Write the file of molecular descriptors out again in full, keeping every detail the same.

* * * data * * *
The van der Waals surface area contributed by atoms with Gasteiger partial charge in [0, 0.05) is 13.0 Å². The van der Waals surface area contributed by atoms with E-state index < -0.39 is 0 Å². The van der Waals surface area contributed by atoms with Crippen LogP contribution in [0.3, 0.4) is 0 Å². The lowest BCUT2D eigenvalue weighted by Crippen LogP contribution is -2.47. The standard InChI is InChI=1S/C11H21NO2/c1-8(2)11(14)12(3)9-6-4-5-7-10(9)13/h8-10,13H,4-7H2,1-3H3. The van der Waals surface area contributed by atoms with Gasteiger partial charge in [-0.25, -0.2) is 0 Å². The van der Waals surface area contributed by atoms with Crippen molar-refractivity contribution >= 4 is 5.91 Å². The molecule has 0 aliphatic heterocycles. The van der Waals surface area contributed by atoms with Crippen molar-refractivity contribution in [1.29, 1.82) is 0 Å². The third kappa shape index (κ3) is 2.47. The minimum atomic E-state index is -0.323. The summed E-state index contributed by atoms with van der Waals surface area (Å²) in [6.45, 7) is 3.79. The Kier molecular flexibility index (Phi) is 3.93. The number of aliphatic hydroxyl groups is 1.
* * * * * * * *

The van der Waals surface area contributed by atoms with Gasteiger partial charge in [0, 0.05) is 13.0 Å². The van der Waals surface area contributed by atoms with E-state index < -0.39 is 0 Å². The van der Waals surface area contributed by atoms with Crippen LogP contribution in [0.3, 0.4) is 0 Å². The lowest BCUT2D eigenvalue weighted by Crippen LogP contribution is -2.47. The standard InChI is InChI=1S/C11H21NO2/c1-8(2)11(14)12(3)9-6-4-5-7-10(9)13/h8-10,13H,4-7H2,1-3H3. The van der Waals surface area contributed by atoms with Gasteiger partial charge in [-0.25, -0.2) is 0 Å². The van der Waals surface area contributed by atoms with Crippen molar-refractivity contribution >= 4 is 5.91 Å². The molecule has 0 aliphatic heterocycles. The van der Waals surface area contributed by atoms with Crippen molar-refractivity contribution in [1.29, 1.82) is 0 Å². The third kappa shape index (κ3) is 2.47. The minimum atomic E-state index is -0.323. The summed E-state index contributed by atoms with van der Waals surface area (Å²) in [6.45, 7) is 3.79. The Kier molecular flexibility index (Phi) is 3.93. The number of aliphatic hydroxyl groups is 1.